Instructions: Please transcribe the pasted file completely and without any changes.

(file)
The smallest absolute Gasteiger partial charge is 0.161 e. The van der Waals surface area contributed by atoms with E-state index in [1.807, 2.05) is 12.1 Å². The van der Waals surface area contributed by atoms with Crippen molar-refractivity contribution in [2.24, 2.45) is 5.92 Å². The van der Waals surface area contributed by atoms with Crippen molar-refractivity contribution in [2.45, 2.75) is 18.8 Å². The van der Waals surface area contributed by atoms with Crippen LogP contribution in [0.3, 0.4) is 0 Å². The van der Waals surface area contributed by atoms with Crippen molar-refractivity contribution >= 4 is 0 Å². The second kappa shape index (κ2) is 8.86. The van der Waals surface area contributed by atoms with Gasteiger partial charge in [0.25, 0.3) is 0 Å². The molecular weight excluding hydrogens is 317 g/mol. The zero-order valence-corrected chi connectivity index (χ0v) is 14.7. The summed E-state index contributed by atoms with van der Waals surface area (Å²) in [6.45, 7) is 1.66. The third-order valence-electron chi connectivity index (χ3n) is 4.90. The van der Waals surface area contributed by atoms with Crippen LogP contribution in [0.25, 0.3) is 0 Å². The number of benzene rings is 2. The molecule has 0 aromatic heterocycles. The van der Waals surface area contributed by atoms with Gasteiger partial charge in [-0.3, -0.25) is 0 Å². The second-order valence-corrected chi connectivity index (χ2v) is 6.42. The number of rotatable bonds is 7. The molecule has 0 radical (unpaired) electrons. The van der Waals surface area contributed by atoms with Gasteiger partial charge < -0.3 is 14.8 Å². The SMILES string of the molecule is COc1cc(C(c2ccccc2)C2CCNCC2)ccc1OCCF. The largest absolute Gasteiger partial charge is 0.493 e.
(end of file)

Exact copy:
The smallest absolute Gasteiger partial charge is 0.161 e. The van der Waals surface area contributed by atoms with E-state index in [1.807, 2.05) is 12.1 Å². The van der Waals surface area contributed by atoms with Crippen molar-refractivity contribution in [2.24, 2.45) is 5.92 Å². The van der Waals surface area contributed by atoms with Crippen molar-refractivity contribution in [2.45, 2.75) is 18.8 Å². The van der Waals surface area contributed by atoms with Crippen LogP contribution in [0.3, 0.4) is 0 Å². The van der Waals surface area contributed by atoms with Crippen molar-refractivity contribution >= 4 is 0 Å². The second kappa shape index (κ2) is 8.86. The van der Waals surface area contributed by atoms with Gasteiger partial charge in [0.25, 0.3) is 0 Å². The molecular weight excluding hydrogens is 317 g/mol. The zero-order valence-corrected chi connectivity index (χ0v) is 14.7. The summed E-state index contributed by atoms with van der Waals surface area (Å²) in [6.45, 7) is 1.66. The third-order valence-electron chi connectivity index (χ3n) is 4.90. The van der Waals surface area contributed by atoms with Crippen LogP contribution in [0.25, 0.3) is 0 Å². The number of benzene rings is 2. The molecule has 0 aromatic heterocycles. The van der Waals surface area contributed by atoms with Gasteiger partial charge in [-0.3, -0.25) is 0 Å². The second-order valence-corrected chi connectivity index (χ2v) is 6.42. The number of rotatable bonds is 7. The molecule has 0 radical (unpaired) electrons. The van der Waals surface area contributed by atoms with Gasteiger partial charge < -0.3 is 14.8 Å². The SMILES string of the molecule is COc1cc(C(c2ccccc2)C2CCNCC2)ccc1OCCF. The largest absolute Gasteiger partial charge is 0.493 e.